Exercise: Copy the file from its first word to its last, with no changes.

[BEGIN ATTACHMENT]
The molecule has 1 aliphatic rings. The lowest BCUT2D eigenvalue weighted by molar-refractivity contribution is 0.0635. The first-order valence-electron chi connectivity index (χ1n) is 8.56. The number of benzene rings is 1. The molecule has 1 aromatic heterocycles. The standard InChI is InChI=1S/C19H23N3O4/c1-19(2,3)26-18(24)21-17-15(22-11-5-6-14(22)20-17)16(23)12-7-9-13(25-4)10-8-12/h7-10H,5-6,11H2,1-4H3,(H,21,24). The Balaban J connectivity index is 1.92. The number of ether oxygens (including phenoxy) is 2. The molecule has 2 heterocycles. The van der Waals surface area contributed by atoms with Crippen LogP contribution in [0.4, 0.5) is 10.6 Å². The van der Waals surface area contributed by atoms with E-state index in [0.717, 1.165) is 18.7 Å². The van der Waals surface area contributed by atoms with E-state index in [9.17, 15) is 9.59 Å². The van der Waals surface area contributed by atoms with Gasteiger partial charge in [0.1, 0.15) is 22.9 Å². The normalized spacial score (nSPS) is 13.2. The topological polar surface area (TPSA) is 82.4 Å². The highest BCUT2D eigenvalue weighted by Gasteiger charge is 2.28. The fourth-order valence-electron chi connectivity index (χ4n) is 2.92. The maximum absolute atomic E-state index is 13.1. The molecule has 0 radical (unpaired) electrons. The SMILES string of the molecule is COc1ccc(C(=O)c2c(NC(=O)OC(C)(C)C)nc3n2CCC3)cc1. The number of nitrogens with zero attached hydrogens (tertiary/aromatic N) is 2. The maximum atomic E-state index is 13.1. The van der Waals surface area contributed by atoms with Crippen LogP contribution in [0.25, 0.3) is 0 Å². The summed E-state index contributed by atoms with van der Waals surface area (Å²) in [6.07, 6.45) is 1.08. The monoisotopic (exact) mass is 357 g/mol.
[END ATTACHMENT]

The molecule has 1 aliphatic rings. The lowest BCUT2D eigenvalue weighted by molar-refractivity contribution is 0.0635. The first-order valence-electron chi connectivity index (χ1n) is 8.56. The number of benzene rings is 1. The molecule has 1 aromatic heterocycles. The standard InChI is InChI=1S/C19H23N3O4/c1-19(2,3)26-18(24)21-17-15(22-11-5-6-14(22)20-17)16(23)12-7-9-13(25-4)10-8-12/h7-10H,5-6,11H2,1-4H3,(H,21,24). The Balaban J connectivity index is 1.92. The number of ether oxygens (including phenoxy) is 2. The molecule has 2 heterocycles. The van der Waals surface area contributed by atoms with Crippen LogP contribution in [0.4, 0.5) is 10.6 Å². The van der Waals surface area contributed by atoms with E-state index in [0.717, 1.165) is 18.7 Å². The van der Waals surface area contributed by atoms with E-state index in [9.17, 15) is 9.59 Å². The van der Waals surface area contributed by atoms with Gasteiger partial charge in [0.1, 0.15) is 22.9 Å². The normalized spacial score (nSPS) is 13.2. The topological polar surface area (TPSA) is 82.4 Å². The highest BCUT2D eigenvalue weighted by Gasteiger charge is 2.28. The fourth-order valence-electron chi connectivity index (χ4n) is 2.92. The maximum absolute atomic E-state index is 13.1. The molecule has 0 radical (unpaired) electrons. The SMILES string of the molecule is COc1ccc(C(=O)c2c(NC(=O)OC(C)(C)C)nc3n2CCC3)cc1. The number of nitrogens with zero attached hydrogens (tertiary/aromatic N) is 2. The maximum atomic E-state index is 13.1. The van der Waals surface area contributed by atoms with Crippen LogP contribution in [0.25, 0.3) is 0 Å². The summed E-state index contributed by atoms with van der Waals surface area (Å²) in [6.07, 6.45) is 1.08. The monoisotopic (exact) mass is 357 g/mol.